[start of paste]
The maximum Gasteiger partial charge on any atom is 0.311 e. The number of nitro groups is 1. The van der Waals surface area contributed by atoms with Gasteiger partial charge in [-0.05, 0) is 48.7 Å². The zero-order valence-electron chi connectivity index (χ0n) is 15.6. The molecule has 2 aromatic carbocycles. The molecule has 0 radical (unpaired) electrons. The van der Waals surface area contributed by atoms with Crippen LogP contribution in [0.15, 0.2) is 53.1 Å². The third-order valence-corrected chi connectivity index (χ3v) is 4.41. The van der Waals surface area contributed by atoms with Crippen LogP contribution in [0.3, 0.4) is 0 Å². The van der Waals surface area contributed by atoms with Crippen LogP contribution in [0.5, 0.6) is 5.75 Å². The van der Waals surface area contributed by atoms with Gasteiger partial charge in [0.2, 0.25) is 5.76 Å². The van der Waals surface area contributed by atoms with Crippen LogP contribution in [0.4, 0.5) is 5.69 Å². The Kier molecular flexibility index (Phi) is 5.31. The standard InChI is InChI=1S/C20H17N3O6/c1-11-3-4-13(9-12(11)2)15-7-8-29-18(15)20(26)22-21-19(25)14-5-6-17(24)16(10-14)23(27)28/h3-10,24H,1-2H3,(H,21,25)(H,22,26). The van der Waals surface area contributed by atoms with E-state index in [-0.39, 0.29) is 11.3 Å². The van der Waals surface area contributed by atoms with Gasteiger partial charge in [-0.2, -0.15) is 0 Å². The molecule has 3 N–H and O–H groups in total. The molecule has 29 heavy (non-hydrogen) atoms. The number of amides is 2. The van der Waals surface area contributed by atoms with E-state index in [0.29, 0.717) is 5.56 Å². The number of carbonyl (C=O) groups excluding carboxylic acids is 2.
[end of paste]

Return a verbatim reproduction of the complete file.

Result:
The maximum Gasteiger partial charge on any atom is 0.311 e. The number of nitro groups is 1. The van der Waals surface area contributed by atoms with Gasteiger partial charge in [-0.05, 0) is 48.7 Å². The zero-order valence-electron chi connectivity index (χ0n) is 15.6. The molecule has 2 aromatic carbocycles. The molecule has 0 radical (unpaired) electrons. The van der Waals surface area contributed by atoms with Crippen LogP contribution in [0.15, 0.2) is 53.1 Å². The third-order valence-corrected chi connectivity index (χ3v) is 4.41. The van der Waals surface area contributed by atoms with Crippen LogP contribution in [0.3, 0.4) is 0 Å². The van der Waals surface area contributed by atoms with Crippen LogP contribution in [0.5, 0.6) is 5.75 Å². The van der Waals surface area contributed by atoms with Gasteiger partial charge in [0.2, 0.25) is 5.76 Å². The van der Waals surface area contributed by atoms with Crippen LogP contribution in [0.4, 0.5) is 5.69 Å². The Kier molecular flexibility index (Phi) is 5.31. The standard InChI is InChI=1S/C20H17N3O6/c1-11-3-4-13(9-12(11)2)15-7-8-29-18(15)20(26)22-21-19(25)14-5-6-17(24)16(10-14)23(27)28/h3-10,24H,1-2H3,(H,21,25)(H,22,26). The van der Waals surface area contributed by atoms with E-state index in [-0.39, 0.29) is 11.3 Å². The van der Waals surface area contributed by atoms with Gasteiger partial charge in [-0.2, -0.15) is 0 Å². The molecule has 3 N–H and O–H groups in total. The molecule has 29 heavy (non-hydrogen) atoms. The number of amides is 2. The van der Waals surface area contributed by atoms with E-state index in [0.29, 0.717) is 5.56 Å². The number of carbonyl (C=O) groups excluding carboxylic acids is 2.